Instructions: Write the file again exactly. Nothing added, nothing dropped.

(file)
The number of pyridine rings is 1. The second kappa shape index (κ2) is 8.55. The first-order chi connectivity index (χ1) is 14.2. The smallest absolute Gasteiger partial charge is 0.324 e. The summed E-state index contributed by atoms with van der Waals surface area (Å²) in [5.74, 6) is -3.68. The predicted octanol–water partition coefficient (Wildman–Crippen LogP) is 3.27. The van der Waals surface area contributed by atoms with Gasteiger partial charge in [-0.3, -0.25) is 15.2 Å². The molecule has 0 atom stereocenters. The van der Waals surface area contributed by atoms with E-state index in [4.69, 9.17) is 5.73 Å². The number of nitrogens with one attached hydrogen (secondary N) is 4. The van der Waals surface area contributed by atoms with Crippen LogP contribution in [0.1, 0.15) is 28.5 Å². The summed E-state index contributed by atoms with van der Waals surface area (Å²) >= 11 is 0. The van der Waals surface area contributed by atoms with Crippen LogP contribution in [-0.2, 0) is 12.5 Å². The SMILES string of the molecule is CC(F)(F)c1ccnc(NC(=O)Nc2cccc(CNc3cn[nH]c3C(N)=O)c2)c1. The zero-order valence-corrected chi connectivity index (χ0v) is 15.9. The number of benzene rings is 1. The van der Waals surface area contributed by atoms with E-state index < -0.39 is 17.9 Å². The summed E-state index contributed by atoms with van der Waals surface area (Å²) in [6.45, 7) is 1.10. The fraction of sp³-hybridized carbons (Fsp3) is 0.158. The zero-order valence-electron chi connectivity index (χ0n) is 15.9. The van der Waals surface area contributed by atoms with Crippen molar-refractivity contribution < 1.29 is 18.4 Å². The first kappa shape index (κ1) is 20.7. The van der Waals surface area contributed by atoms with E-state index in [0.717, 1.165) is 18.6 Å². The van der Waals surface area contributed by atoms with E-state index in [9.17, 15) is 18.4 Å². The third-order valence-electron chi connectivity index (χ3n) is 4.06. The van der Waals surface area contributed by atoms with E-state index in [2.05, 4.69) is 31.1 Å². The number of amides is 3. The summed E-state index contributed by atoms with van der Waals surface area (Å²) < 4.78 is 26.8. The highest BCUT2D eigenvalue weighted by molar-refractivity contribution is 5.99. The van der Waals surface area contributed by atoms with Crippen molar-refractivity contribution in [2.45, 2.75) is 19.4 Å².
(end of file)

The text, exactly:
The number of pyridine rings is 1. The second kappa shape index (κ2) is 8.55. The first-order chi connectivity index (χ1) is 14.2. The smallest absolute Gasteiger partial charge is 0.324 e. The summed E-state index contributed by atoms with van der Waals surface area (Å²) in [5.74, 6) is -3.68. The predicted octanol–water partition coefficient (Wildman–Crippen LogP) is 3.27. The van der Waals surface area contributed by atoms with Gasteiger partial charge in [-0.3, -0.25) is 15.2 Å². The molecule has 0 atom stereocenters. The van der Waals surface area contributed by atoms with E-state index in [4.69, 9.17) is 5.73 Å². The number of nitrogens with one attached hydrogen (secondary N) is 4. The van der Waals surface area contributed by atoms with Crippen LogP contribution in [0.1, 0.15) is 28.5 Å². The summed E-state index contributed by atoms with van der Waals surface area (Å²) >= 11 is 0. The van der Waals surface area contributed by atoms with Crippen LogP contribution in [-0.2, 0) is 12.5 Å². The SMILES string of the molecule is CC(F)(F)c1ccnc(NC(=O)Nc2cccc(CNc3cn[nH]c3C(N)=O)c2)c1. The zero-order valence-corrected chi connectivity index (χ0v) is 15.9. The number of benzene rings is 1. The van der Waals surface area contributed by atoms with E-state index < -0.39 is 17.9 Å². The summed E-state index contributed by atoms with van der Waals surface area (Å²) in [6.45, 7) is 1.10. The fraction of sp³-hybridized carbons (Fsp3) is 0.158. The zero-order valence-electron chi connectivity index (χ0n) is 15.9. The van der Waals surface area contributed by atoms with Crippen molar-refractivity contribution < 1.29 is 18.4 Å². The first kappa shape index (κ1) is 20.7. The van der Waals surface area contributed by atoms with E-state index in [0.717, 1.165) is 18.6 Å². The van der Waals surface area contributed by atoms with E-state index in [9.17, 15) is 18.4 Å². The third-order valence-electron chi connectivity index (χ3n) is 4.06. The van der Waals surface area contributed by atoms with E-state index in [2.05, 4.69) is 31.1 Å². The number of amides is 3. The summed E-state index contributed by atoms with van der Waals surface area (Å²) < 4.78 is 26.8. The highest BCUT2D eigenvalue weighted by molar-refractivity contribution is 5.99. The van der Waals surface area contributed by atoms with Crippen molar-refractivity contribution in [2.45, 2.75) is 19.4 Å².